Gin is defined in EU regulation* as a juniper-flavoured spirit with a minimum alcoholic strength of 37.5% ABV: meaning low and alcohol product cannot, by definition, be considered as gin (Similar regulations exist in the US, where gin needs to be bottled at 80° proof).
But the rise of low and low alcohol drinks has led to a number of brands using the term ‘gin’, while the UK guild wants to protect the use of the term for genuine gin brands.
Gin-style? Gin-like? NotGin?
“Gin is defined in the Regulations as a juniper-flavoured spirit drink with a minimum alcoholic strength for of 37.5%. Products that do not comply with these criteria cannot use the term “Gin” anywhere in their labelling," notes the Guild.
“In addition, the words ‘like’, ‘type’, ‘style’, ‘made’, ‘flavour’ or any other similar terms cannot be used to describe it.
“Products with 1.2% ABV or less, clearly do not satisfy the definition for Gin. As such, any statement that uses the word Gin may not be used anywhere on the labelling. Examples include NotGin, Gin Style Spirit, Gin Flavour drink.”
When creating labels and branding, the key is to ensure that the product is not misleading in any way, continues the guild.
“The name given to the drink will be taken into consideration together with all of the additional information available to the consumer to ensure the product as a whole does not mislead, such as pictorial representation on the label and presentation of the drink. For example, if the shape and colour of the bottle and the style of the label clearly imitates a popular brand of Gin, this could be seen to be misleading and therefore breach the requirements of the legislation.”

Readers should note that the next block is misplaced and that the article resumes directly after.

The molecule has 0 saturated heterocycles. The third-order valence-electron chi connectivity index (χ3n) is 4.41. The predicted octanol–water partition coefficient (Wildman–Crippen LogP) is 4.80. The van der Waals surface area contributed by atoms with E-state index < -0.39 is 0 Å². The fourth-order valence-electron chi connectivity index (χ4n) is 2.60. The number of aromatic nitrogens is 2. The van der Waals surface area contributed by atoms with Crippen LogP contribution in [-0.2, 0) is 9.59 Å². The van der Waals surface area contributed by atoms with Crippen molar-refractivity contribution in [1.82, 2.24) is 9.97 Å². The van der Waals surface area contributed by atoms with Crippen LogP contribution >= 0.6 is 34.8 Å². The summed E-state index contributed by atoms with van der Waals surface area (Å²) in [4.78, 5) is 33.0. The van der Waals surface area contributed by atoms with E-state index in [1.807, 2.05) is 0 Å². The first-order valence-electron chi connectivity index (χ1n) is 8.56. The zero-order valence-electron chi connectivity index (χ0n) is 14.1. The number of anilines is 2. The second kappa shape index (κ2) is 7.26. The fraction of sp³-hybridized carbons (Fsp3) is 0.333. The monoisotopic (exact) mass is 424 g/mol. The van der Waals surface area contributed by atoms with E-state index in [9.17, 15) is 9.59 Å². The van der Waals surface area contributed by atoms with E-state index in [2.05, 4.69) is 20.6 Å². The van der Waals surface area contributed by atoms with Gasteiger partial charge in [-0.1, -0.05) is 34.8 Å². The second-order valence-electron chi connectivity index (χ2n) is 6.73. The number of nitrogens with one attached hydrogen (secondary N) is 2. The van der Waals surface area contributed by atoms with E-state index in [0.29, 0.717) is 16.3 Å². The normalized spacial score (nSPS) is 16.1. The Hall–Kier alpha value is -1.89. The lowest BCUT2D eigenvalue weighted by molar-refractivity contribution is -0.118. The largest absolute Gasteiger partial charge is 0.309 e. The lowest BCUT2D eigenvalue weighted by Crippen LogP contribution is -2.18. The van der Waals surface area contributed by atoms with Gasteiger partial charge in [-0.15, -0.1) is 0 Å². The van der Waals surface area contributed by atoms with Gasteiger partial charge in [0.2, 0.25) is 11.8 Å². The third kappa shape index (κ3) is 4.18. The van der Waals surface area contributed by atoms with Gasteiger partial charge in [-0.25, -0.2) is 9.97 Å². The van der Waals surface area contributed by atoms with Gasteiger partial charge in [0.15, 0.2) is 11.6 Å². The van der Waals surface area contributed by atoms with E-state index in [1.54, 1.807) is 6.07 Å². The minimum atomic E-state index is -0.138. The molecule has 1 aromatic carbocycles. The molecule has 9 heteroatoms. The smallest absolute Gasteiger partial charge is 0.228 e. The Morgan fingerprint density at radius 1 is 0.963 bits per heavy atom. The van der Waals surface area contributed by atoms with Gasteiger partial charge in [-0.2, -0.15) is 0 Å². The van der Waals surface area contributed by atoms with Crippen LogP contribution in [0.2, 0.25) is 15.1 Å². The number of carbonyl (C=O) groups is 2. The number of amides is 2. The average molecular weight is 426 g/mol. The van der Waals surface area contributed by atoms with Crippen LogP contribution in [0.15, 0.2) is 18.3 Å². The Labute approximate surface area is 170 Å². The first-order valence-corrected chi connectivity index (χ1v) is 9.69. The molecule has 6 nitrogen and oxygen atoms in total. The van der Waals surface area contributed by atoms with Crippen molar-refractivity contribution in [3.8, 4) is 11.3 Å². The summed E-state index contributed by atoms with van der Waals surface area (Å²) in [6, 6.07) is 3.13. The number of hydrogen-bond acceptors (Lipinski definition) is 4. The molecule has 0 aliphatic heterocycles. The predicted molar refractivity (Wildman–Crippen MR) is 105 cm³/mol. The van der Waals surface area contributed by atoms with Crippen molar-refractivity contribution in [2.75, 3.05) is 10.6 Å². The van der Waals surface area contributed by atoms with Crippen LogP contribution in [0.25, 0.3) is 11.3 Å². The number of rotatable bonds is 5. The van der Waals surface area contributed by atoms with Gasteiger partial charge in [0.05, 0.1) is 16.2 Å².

The UK's Wine and Spirit Trade Association has noted the same issue, publishing guidelines this month as to how low and no alcohol spirit based drinks should be named. It suggests products use the phrasing 'made with gin' (or the relevant spirit) and state the percentage of gin used in the product. "By alluding to the presence of gin as an ingredient it is clear to consumers that the product is not 'gin', but does include gin as an ingredient.'
In September, The Gin Guild confronted a UK 29% spirit ‘gin’ brand: which it described as “an ill-advised, blatant and cynical attempt to market products to leach on the good name and reputation of the gin category.” It obtained a written undertaking to confirm that the sale and trade of the products as ‘gin’ had ceased.
* The EU (Withdrawal) Act retains applicable EU legislation in the UK for the time being, including these regulations on spirits drinks.